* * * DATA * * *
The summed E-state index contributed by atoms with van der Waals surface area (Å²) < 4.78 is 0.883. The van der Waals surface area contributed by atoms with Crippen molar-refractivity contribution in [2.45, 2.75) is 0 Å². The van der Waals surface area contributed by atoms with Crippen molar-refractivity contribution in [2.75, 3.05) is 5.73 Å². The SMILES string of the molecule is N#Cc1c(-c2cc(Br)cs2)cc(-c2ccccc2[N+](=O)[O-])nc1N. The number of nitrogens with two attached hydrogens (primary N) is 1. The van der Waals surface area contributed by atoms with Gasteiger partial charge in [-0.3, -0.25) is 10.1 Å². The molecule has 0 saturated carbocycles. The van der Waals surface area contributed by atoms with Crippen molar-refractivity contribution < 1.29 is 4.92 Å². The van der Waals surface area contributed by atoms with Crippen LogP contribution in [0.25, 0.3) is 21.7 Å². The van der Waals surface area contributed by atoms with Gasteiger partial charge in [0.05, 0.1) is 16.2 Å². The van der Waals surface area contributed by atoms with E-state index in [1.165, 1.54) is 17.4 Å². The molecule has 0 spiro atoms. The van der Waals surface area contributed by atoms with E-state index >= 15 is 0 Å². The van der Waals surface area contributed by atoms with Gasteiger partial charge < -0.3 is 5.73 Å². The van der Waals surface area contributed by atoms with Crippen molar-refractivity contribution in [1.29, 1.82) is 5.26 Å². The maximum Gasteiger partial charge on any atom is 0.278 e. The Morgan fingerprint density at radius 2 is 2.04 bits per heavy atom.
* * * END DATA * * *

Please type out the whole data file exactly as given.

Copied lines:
The summed E-state index contributed by atoms with van der Waals surface area (Å²) < 4.78 is 0.883. The van der Waals surface area contributed by atoms with Crippen molar-refractivity contribution in [2.45, 2.75) is 0 Å². The van der Waals surface area contributed by atoms with Crippen molar-refractivity contribution in [2.75, 3.05) is 5.73 Å². The SMILES string of the molecule is N#Cc1c(-c2cc(Br)cs2)cc(-c2ccccc2[N+](=O)[O-])nc1N. The number of nitrogens with two attached hydrogens (primary N) is 1. The van der Waals surface area contributed by atoms with Gasteiger partial charge in [-0.3, -0.25) is 10.1 Å². The molecule has 0 saturated carbocycles. The van der Waals surface area contributed by atoms with Crippen molar-refractivity contribution < 1.29 is 4.92 Å². The van der Waals surface area contributed by atoms with Crippen LogP contribution in [0.25, 0.3) is 21.7 Å². The van der Waals surface area contributed by atoms with Gasteiger partial charge in [0.05, 0.1) is 16.2 Å². The van der Waals surface area contributed by atoms with E-state index in [1.165, 1.54) is 17.4 Å². The molecule has 0 spiro atoms. The van der Waals surface area contributed by atoms with E-state index >= 15 is 0 Å². The van der Waals surface area contributed by atoms with Gasteiger partial charge < -0.3 is 5.73 Å². The van der Waals surface area contributed by atoms with Crippen molar-refractivity contribution in [1.29, 1.82) is 5.26 Å². The maximum Gasteiger partial charge on any atom is 0.278 e. The Morgan fingerprint density at radius 2 is 2.04 bits per heavy atom.